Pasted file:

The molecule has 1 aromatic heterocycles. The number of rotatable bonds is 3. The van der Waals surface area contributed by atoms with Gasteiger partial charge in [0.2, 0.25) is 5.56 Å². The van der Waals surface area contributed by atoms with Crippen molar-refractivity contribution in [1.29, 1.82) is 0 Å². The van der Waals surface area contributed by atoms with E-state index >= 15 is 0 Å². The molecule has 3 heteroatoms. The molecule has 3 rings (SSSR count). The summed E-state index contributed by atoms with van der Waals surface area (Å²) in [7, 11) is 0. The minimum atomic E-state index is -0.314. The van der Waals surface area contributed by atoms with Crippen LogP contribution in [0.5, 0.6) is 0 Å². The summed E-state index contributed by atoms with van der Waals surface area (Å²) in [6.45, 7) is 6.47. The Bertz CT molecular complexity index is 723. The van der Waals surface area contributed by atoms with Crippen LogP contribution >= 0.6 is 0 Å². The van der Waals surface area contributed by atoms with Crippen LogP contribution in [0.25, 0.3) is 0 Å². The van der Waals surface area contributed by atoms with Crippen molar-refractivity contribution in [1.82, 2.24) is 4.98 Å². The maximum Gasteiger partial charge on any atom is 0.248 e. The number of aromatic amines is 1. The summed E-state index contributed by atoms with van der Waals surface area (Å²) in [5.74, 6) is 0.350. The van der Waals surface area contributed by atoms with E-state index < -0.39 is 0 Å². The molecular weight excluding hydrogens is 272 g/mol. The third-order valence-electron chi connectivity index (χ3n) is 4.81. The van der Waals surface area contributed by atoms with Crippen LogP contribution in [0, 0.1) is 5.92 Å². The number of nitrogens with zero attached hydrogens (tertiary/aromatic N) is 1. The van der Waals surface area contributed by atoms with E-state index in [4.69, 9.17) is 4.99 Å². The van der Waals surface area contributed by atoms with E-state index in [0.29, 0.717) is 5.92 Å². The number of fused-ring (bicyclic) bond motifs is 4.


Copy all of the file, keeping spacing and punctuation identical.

The molecule has 1 aromatic heterocycles. The number of rotatable bonds is 3. The van der Waals surface area contributed by atoms with Gasteiger partial charge in [0.2, 0.25) is 5.56 Å². The van der Waals surface area contributed by atoms with Crippen molar-refractivity contribution in [1.29, 1.82) is 0 Å². The van der Waals surface area contributed by atoms with E-state index >= 15 is 0 Å². The molecule has 3 heteroatoms. The molecule has 3 rings (SSSR count). The summed E-state index contributed by atoms with van der Waals surface area (Å²) in [7, 11) is 0. The minimum atomic E-state index is -0.314. The van der Waals surface area contributed by atoms with Crippen LogP contribution in [0.5, 0.6) is 0 Å². The summed E-state index contributed by atoms with van der Waals surface area (Å²) in [6.45, 7) is 6.47. The Bertz CT molecular complexity index is 723. The van der Waals surface area contributed by atoms with Crippen LogP contribution >= 0.6 is 0 Å². The van der Waals surface area contributed by atoms with Crippen LogP contribution in [0.25, 0.3) is 0 Å². The van der Waals surface area contributed by atoms with Crippen molar-refractivity contribution in [1.82, 2.24) is 4.98 Å². The maximum Gasteiger partial charge on any atom is 0.248 e. The number of aromatic amines is 1. The summed E-state index contributed by atoms with van der Waals surface area (Å²) in [5.74, 6) is 0.350. The van der Waals surface area contributed by atoms with E-state index < -0.39 is 0 Å². The molecular weight excluding hydrogens is 272 g/mol. The third-order valence-electron chi connectivity index (χ3n) is 4.81. The van der Waals surface area contributed by atoms with Crippen LogP contribution in [0, 0.1) is 5.92 Å². The number of nitrogens with zero attached hydrogens (tertiary/aromatic N) is 1. The van der Waals surface area contributed by atoms with E-state index in [4.69, 9.17) is 4.99 Å². The van der Waals surface area contributed by atoms with E-state index in [0.29, 0.717) is 5.92 Å². The number of fused-ring (bicyclic) bond motifs is 4.